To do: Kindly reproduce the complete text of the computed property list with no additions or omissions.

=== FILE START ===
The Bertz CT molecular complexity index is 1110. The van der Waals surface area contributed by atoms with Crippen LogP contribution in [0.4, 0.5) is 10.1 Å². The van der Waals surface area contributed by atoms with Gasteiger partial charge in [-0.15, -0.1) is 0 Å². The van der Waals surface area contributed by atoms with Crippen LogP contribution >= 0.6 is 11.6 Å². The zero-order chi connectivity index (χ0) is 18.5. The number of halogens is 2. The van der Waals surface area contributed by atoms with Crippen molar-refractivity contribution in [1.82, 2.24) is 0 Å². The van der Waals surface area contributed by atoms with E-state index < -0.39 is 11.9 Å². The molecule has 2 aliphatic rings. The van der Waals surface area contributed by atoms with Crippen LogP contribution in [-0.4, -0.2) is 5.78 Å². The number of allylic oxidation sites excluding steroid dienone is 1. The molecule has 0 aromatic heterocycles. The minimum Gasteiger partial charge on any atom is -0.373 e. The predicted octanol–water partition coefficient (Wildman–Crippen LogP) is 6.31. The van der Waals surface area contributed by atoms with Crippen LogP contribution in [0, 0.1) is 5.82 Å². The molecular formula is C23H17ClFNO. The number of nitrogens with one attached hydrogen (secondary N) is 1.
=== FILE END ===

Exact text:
The Bertz CT molecular complexity index is 1110. The van der Waals surface area contributed by atoms with Crippen LogP contribution in [0.4, 0.5) is 10.1 Å². The van der Waals surface area contributed by atoms with Gasteiger partial charge in [-0.15, -0.1) is 0 Å². The van der Waals surface area contributed by atoms with Crippen LogP contribution >= 0.6 is 11.6 Å². The zero-order chi connectivity index (χ0) is 18.5. The number of halogens is 2. The van der Waals surface area contributed by atoms with Crippen molar-refractivity contribution in [1.82, 2.24) is 0 Å². The van der Waals surface area contributed by atoms with E-state index < -0.39 is 11.9 Å². The molecule has 2 aliphatic rings. The van der Waals surface area contributed by atoms with Crippen LogP contribution in [-0.4, -0.2) is 5.78 Å². The number of allylic oxidation sites excluding steroid dienone is 1. The molecule has 0 aromatic heterocycles. The minimum Gasteiger partial charge on any atom is -0.373 e. The predicted octanol–water partition coefficient (Wildman–Crippen LogP) is 6.31. The van der Waals surface area contributed by atoms with Crippen LogP contribution in [0, 0.1) is 5.82 Å². The molecular formula is C23H17ClFNO. The number of nitrogens with one attached hydrogen (secondary N) is 1.